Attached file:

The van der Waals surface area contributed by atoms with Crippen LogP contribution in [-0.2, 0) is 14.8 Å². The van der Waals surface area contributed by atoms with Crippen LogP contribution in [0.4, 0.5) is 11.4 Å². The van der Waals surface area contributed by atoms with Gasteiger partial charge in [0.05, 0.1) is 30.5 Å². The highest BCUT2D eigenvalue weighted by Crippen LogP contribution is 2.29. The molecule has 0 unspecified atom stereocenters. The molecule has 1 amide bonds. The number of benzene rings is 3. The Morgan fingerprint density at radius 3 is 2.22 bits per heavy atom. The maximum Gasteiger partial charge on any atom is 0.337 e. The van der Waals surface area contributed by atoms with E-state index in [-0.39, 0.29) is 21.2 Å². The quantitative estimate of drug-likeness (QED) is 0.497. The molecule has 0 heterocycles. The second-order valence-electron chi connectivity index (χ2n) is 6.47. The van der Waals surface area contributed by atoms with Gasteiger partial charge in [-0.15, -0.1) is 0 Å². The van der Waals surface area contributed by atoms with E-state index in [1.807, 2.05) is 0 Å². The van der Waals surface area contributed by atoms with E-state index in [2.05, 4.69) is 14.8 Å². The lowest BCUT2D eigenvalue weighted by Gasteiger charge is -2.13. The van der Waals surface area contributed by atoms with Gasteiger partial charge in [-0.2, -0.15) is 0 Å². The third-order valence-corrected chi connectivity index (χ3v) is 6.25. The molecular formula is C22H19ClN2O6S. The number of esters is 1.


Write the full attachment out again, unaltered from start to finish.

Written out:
The van der Waals surface area contributed by atoms with Crippen LogP contribution in [-0.2, 0) is 14.8 Å². The van der Waals surface area contributed by atoms with Crippen LogP contribution in [0.4, 0.5) is 11.4 Å². The van der Waals surface area contributed by atoms with Gasteiger partial charge in [0.05, 0.1) is 30.5 Å². The highest BCUT2D eigenvalue weighted by Crippen LogP contribution is 2.29. The molecule has 0 unspecified atom stereocenters. The molecule has 1 amide bonds. The number of benzene rings is 3. The Morgan fingerprint density at radius 3 is 2.22 bits per heavy atom. The maximum Gasteiger partial charge on any atom is 0.337 e. The van der Waals surface area contributed by atoms with E-state index in [-0.39, 0.29) is 21.2 Å². The quantitative estimate of drug-likeness (QED) is 0.497. The molecule has 0 heterocycles. The second-order valence-electron chi connectivity index (χ2n) is 6.47. The van der Waals surface area contributed by atoms with Gasteiger partial charge in [-0.15, -0.1) is 0 Å². The van der Waals surface area contributed by atoms with E-state index in [1.807, 2.05) is 0 Å². The van der Waals surface area contributed by atoms with E-state index in [2.05, 4.69) is 14.8 Å². The lowest BCUT2D eigenvalue weighted by Gasteiger charge is -2.13. The van der Waals surface area contributed by atoms with Gasteiger partial charge in [-0.2, -0.15) is 0 Å². The third-order valence-corrected chi connectivity index (χ3v) is 6.25. The molecular formula is C22H19ClN2O6S. The number of esters is 1.